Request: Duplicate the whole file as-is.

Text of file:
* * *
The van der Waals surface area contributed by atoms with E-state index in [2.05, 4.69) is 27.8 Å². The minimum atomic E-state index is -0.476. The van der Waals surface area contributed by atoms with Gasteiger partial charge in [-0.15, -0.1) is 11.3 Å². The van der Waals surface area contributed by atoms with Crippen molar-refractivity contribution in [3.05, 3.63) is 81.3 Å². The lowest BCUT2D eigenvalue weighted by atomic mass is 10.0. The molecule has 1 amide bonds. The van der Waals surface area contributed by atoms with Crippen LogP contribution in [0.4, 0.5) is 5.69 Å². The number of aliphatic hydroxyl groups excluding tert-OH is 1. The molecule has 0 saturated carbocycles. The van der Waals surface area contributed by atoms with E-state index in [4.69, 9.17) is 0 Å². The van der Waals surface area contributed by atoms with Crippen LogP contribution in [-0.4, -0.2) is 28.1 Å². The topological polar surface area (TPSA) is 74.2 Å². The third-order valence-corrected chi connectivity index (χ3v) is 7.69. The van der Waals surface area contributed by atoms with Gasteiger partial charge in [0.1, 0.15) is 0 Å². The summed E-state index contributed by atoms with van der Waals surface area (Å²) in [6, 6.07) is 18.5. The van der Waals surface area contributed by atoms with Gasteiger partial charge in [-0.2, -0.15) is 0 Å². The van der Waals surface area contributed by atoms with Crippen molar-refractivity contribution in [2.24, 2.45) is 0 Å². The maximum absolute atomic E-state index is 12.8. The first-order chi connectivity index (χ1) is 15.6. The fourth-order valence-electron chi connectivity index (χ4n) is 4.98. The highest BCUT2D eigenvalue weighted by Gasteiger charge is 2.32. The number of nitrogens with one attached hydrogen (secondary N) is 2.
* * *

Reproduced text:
The van der Waals surface area contributed by atoms with E-state index in [2.05, 4.69) is 27.8 Å². The minimum atomic E-state index is -0.476. The van der Waals surface area contributed by atoms with Gasteiger partial charge in [-0.15, -0.1) is 11.3 Å². The van der Waals surface area contributed by atoms with Crippen molar-refractivity contribution in [3.05, 3.63) is 81.3 Å². The lowest BCUT2D eigenvalue weighted by atomic mass is 10.0. The molecule has 1 amide bonds. The van der Waals surface area contributed by atoms with Crippen LogP contribution in [0.4, 0.5) is 5.69 Å². The number of aliphatic hydroxyl groups excluding tert-OH is 1. The molecule has 0 saturated carbocycles. The van der Waals surface area contributed by atoms with E-state index in [4.69, 9.17) is 0 Å². The van der Waals surface area contributed by atoms with Crippen LogP contribution in [-0.4, -0.2) is 28.1 Å². The topological polar surface area (TPSA) is 74.2 Å². The third-order valence-corrected chi connectivity index (χ3v) is 7.69. The van der Waals surface area contributed by atoms with Gasteiger partial charge in [0.1, 0.15) is 0 Å². The summed E-state index contributed by atoms with van der Waals surface area (Å²) in [6, 6.07) is 18.5. The van der Waals surface area contributed by atoms with Gasteiger partial charge in [-0.2, -0.15) is 0 Å². The van der Waals surface area contributed by atoms with Crippen molar-refractivity contribution in [2.24, 2.45) is 0 Å². The maximum absolute atomic E-state index is 12.8. The first-order chi connectivity index (χ1) is 15.6. The fourth-order valence-electron chi connectivity index (χ4n) is 4.98. The highest BCUT2D eigenvalue weighted by Gasteiger charge is 2.32. The number of nitrogens with one attached hydrogen (secondary N) is 2.